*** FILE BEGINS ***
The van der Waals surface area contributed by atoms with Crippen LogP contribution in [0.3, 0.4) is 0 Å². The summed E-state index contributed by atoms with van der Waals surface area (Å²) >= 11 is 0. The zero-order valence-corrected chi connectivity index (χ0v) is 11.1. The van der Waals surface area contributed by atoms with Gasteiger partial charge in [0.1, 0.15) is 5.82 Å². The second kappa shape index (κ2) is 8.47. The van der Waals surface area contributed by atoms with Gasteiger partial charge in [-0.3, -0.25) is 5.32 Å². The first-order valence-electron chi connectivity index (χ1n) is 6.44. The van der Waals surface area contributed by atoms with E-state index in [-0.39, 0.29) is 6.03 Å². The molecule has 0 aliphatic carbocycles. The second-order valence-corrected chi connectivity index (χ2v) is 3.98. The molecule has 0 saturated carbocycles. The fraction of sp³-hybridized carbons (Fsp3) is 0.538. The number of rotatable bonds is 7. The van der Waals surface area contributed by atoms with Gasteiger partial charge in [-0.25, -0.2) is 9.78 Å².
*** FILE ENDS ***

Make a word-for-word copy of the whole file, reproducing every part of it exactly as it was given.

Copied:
The van der Waals surface area contributed by atoms with Crippen LogP contribution in [0.3, 0.4) is 0 Å². The summed E-state index contributed by atoms with van der Waals surface area (Å²) >= 11 is 0. The zero-order valence-corrected chi connectivity index (χ0v) is 11.1. The van der Waals surface area contributed by atoms with Gasteiger partial charge in [0.1, 0.15) is 5.82 Å². The second kappa shape index (κ2) is 8.47. The van der Waals surface area contributed by atoms with Gasteiger partial charge in [-0.3, -0.25) is 5.32 Å². The first-order valence-electron chi connectivity index (χ1n) is 6.44. The van der Waals surface area contributed by atoms with E-state index in [-0.39, 0.29) is 6.03 Å². The molecule has 0 aliphatic carbocycles. The second-order valence-corrected chi connectivity index (χ2v) is 3.98. The molecule has 0 saturated carbocycles. The fraction of sp³-hybridized carbons (Fsp3) is 0.538. The number of rotatable bonds is 7. The van der Waals surface area contributed by atoms with Gasteiger partial charge in [-0.25, -0.2) is 9.78 Å².